Contrary to popular belief, Inagua is not an anagram for iguana. That herbivorous animal is found on several other islands, but it is not common to Inagua’s shores, nor has one ever been sighted there. Inagua is believed to be named after its original settler Heneagua, which means “water to be found here.”
Inagua is actually two separate islands, Great Inagua and Little Inagua, covering 645 square miles. Together, they form the most southern tip of The Islands Of The Bahamas, where they are positioned less than 60 miles from the coasts of Cuba and Haiti.
Also located on Great Inagua is The Morton Salt Company’s main facility. Known for seawater salt recovery, Morton Salt uses this facility to produce about a million pounds of salt per year — the second largest saline operation in
North America. This has long been Inagua’s main source of industry.
Home to over 80,000 flamingos, the national bird of The Bahamas, Inagua is a haven for birdwatchers. Along with the flamingos, birding enthusiasts will find over 140 species of native and migratory birds, making Inagua the Birdwatching Capital of The Bahamas. The island is also home to three national parks and preserves, as well as one of three remaining kerosene-burning, hand-cranked lighthouses in The Bahamas. If ecotourism is your forte, Inagua is your destination.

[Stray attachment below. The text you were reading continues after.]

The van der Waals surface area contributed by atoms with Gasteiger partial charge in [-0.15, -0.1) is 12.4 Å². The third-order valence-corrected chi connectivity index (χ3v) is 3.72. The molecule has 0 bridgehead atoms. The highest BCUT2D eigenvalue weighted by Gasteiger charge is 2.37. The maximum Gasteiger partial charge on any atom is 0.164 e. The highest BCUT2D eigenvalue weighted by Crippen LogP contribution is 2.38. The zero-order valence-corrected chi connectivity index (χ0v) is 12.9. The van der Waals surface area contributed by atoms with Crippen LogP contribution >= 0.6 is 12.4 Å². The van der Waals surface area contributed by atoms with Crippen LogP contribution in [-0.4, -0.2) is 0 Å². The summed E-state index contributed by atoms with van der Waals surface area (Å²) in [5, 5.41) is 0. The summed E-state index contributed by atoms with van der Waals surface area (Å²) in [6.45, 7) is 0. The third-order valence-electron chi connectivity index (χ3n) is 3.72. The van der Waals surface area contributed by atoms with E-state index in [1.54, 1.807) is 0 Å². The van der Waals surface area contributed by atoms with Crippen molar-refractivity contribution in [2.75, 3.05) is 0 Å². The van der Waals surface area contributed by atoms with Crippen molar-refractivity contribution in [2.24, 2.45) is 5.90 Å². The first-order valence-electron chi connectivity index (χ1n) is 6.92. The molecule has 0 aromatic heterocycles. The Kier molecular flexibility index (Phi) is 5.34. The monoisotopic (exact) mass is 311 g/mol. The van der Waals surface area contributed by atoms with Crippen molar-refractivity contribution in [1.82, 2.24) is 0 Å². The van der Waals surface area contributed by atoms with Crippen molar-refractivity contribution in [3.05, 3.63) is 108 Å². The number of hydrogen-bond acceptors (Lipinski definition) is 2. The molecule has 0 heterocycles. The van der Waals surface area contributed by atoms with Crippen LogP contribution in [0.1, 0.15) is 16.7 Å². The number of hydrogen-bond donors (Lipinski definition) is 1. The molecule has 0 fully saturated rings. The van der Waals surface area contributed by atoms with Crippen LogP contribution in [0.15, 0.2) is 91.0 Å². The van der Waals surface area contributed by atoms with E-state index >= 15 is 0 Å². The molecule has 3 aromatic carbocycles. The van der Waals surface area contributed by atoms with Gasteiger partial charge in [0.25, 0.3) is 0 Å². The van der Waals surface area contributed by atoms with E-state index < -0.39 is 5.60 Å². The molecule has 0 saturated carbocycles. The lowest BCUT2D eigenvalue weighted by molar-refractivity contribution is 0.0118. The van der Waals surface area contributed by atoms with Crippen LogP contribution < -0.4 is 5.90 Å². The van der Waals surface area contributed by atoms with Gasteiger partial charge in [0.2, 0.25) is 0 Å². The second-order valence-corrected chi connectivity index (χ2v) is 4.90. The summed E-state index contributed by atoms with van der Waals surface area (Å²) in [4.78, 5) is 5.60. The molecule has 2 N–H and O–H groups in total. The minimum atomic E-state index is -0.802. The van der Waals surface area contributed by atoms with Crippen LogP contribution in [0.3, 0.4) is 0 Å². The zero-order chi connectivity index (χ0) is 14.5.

Though the bone fishing can be good it is limited by the small number of flats and difficult access. There are some flats around the lighthouse that can be reached by car, but most of the flats and creek systems can only be reached by boat.It’s fair to say that no more than six anglers at a time can comfortably fish Great Inagua.Flamingo’sThe island has one guide who has fished the island for years and knows the flats and creeks intimately. He trailers his boat to very rustic “boat ramps” that he has constructed throughout the island to minimize the length of time it takes to reach the fishing grounds